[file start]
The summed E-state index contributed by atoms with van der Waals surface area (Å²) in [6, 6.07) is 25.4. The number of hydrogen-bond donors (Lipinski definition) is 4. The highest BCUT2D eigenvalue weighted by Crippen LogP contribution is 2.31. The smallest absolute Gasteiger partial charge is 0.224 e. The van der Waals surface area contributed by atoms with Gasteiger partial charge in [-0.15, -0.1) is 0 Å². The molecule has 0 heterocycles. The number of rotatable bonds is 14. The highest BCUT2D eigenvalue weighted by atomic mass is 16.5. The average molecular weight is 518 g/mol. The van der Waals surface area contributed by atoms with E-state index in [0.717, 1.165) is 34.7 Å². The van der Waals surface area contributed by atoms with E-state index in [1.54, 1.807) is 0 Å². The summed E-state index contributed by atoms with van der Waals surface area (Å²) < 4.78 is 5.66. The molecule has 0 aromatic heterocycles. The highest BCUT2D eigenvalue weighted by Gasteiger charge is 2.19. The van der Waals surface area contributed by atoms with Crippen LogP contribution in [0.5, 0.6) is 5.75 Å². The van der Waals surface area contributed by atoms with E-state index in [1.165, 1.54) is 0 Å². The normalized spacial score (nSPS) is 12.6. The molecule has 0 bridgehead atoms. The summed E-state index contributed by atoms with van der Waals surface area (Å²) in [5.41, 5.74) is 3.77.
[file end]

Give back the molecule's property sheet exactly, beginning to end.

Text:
The summed E-state index contributed by atoms with van der Waals surface area (Å²) in [6, 6.07) is 25.4. The number of hydrogen-bond donors (Lipinski definition) is 4. The highest BCUT2D eigenvalue weighted by Crippen LogP contribution is 2.31. The smallest absolute Gasteiger partial charge is 0.224 e. The van der Waals surface area contributed by atoms with Gasteiger partial charge in [-0.15, -0.1) is 0 Å². The molecule has 0 heterocycles. The number of rotatable bonds is 14. The highest BCUT2D eigenvalue weighted by atomic mass is 16.5. The average molecular weight is 518 g/mol. The van der Waals surface area contributed by atoms with E-state index in [0.717, 1.165) is 34.7 Å². The van der Waals surface area contributed by atoms with E-state index in [1.54, 1.807) is 0 Å². The summed E-state index contributed by atoms with van der Waals surface area (Å²) < 4.78 is 5.66. The molecule has 0 aromatic heterocycles. The highest BCUT2D eigenvalue weighted by Gasteiger charge is 2.19. The van der Waals surface area contributed by atoms with Crippen LogP contribution in [0.5, 0.6) is 5.75 Å². The van der Waals surface area contributed by atoms with E-state index in [1.165, 1.54) is 0 Å². The normalized spacial score (nSPS) is 12.6. The molecule has 0 bridgehead atoms. The summed E-state index contributed by atoms with van der Waals surface area (Å²) in [5.41, 5.74) is 3.77.